9.               In light of strong global competition, multinational companies (MNCs) and small-medium enterprises (SMEs) alike need to be creative in carving out a niche and distinguishing themselves from their competition. They need to constantly adapt, harness new technologies and drive productivity through innovation to position themselves for growth. And with strategic IP management, they can keep ahead of the competition.
IP and Entrepreneurship
10.           IP management is also particularly important for start-ups, which are a key driver of the Singapore economy. Ideas sparked by start-ups have the potential to change or create markets. Hence, it is important to protect these ideas as IP assets.
11.           For example, to address the problem of moisture being trapped in wooden guitars, Guitaring Passionately developed the world’s first portable guitar dehumidifier called the “KILN”, and has filed this idea for IP protection in Singapore and the United States. The KILN can be placed in a guitar and programmed to provide constant heating to remove moisture. To prevent overheating of the guitar, it also has built-in environment adapters to detect and trigger override mechanisms in the event of a temperature build-up. This is a significant improvement over earlier methods of removing moisture, which is by using silica gel, and demonstrates Guitaring Passionately’s commitment to providing quality user-experience and delivering cutting-edge innovation.
12.           Such ideas-driven, IP-centric companies and their success stories are a source of inspiration to entrepreneurs and emerging start-ups. To encourage entrepreneurs to better manage their IP, IPOS has introduced initiatives such as the IP Financing Scheme (IPFS), launched by Minister Shanmugam earlier today, to enhance companies’ access to financing capital, using their IP assets as collateral. IPOS is also actively engaging companies to shore up their IP management capabilities. Earlier this year, IPOS launched a one-stop IP service centre, IP101, to raise public awareness about IP and assist local communities with their IP needs.
WIPO – IPOS Awards 2014
13.           This evening’s WIPO-IPOS IP Awards ceremony honours companies in Singapore who lead the field in the creation and use of IP, and who are deserving examples for others to emulate and follow. There are seven award categories, namely Top User of the Patent Cooperation Treaty System, the Madrid System and the Hague System; Patents – Technology Creation; Patents – IP Commercialisation; Exceptional Trade Mark Use; and Design Innovation. These winners have been carefully selected and evaluated by a panel of international and local judges with diverse marketing, scientific and business backgrounds, and are recognised leaders in their fields. I would like to congratulate all award winners tonight.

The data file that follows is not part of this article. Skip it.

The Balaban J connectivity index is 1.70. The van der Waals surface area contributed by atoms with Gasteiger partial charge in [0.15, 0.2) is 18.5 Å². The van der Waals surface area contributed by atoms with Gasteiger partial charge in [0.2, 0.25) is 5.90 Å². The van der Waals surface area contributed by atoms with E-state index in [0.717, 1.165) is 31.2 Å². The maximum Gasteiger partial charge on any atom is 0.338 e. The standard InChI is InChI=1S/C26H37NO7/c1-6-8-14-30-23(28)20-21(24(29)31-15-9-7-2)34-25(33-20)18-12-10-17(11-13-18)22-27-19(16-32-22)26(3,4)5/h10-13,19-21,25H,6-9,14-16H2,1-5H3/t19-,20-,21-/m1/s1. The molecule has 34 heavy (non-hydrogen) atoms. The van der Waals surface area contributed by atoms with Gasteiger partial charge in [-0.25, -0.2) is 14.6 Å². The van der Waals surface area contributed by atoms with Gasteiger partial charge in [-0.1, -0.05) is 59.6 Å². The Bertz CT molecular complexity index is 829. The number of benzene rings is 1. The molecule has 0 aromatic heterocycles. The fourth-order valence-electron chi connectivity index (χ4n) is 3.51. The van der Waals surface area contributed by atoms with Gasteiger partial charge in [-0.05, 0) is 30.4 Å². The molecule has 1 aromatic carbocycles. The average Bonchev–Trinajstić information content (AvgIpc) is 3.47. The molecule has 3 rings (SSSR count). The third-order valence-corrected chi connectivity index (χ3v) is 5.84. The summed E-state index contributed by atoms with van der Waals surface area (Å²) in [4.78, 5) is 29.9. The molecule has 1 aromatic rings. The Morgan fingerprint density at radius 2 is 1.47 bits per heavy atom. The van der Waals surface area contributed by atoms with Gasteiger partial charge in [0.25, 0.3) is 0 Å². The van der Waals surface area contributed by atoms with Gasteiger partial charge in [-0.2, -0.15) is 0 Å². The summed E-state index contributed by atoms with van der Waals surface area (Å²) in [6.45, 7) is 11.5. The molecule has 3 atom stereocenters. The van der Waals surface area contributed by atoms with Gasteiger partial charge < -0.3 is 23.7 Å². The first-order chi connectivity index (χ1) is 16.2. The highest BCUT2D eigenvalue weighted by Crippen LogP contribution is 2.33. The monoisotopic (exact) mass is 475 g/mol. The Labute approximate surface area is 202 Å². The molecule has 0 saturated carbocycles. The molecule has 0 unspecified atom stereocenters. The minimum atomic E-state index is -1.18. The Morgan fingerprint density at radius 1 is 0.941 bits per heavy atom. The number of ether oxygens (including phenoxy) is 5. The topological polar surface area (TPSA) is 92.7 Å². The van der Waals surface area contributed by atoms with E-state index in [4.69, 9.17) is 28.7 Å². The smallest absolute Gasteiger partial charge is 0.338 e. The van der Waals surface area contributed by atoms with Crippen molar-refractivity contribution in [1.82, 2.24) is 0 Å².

WIPO – IPOS Partnership
14.           WIPO and IPOS enjoy a strong partnership. WIPO has been an important partner for various IP capacity building activities both within the region and also on the international stage. The establishment of WIPO’s external office in 2005 in Singapore[7] and the organisation of the second WIPO-IPOS IP Awards attest to the strong and dynamic ties that both organisations share. On the regional front, IPOS has been working closely with the WIPO Singapore Office (WSO) to deliver technical assistance and capacity building programmes on IP-related themes for entrepreneurs, senior policy officials, business owners and IP professionals in the Asia Pacific region. This is important to enable our companies to tap growth opportunities in the Asia Pacific region.
15.           In closing, let me thank WIPO and IPOS for organising the awards and event. IP has become a key driver of economic growth globally, and if harnessed properly, can be a valuable game-changer to deliver sustained competitive advantage for both enterprises and economies. I hope the exciting suite of seminars, workshops and exhibitions at IP Week will provide fresh perspectives and insights on how IP can benefit you and your company.
16.           Thank you and have a fruitful IP week ahead.

[1] Intellectual property rights intensive industries: contribution to economic performance and employment in the European Union – 
[2] IP-intensive industries are defined as those having above average use of IP rights per employee. The calculation methodology involves totaling IP right usage (i.e. Patent, Trade Mark, and Design) within each sector and proportioning it with employees within the sector as well as within the EU as a whole.
[3] 25.9% of employment is generated directly by IP-intensive industries. An additional 9.1% are generated indirectly from peripheral and support industries.
[5] The Brand Finance Top 100 Singapore Brands Report 2014
[6] F&N started as Singapore and Straits Printing Office in 1883. In 1898, a new company named F&N was started and the existing SSPO was sold to it.
[7] WIPO has four external offices globally. They are located in New York, Brazil, Japan and Singapore.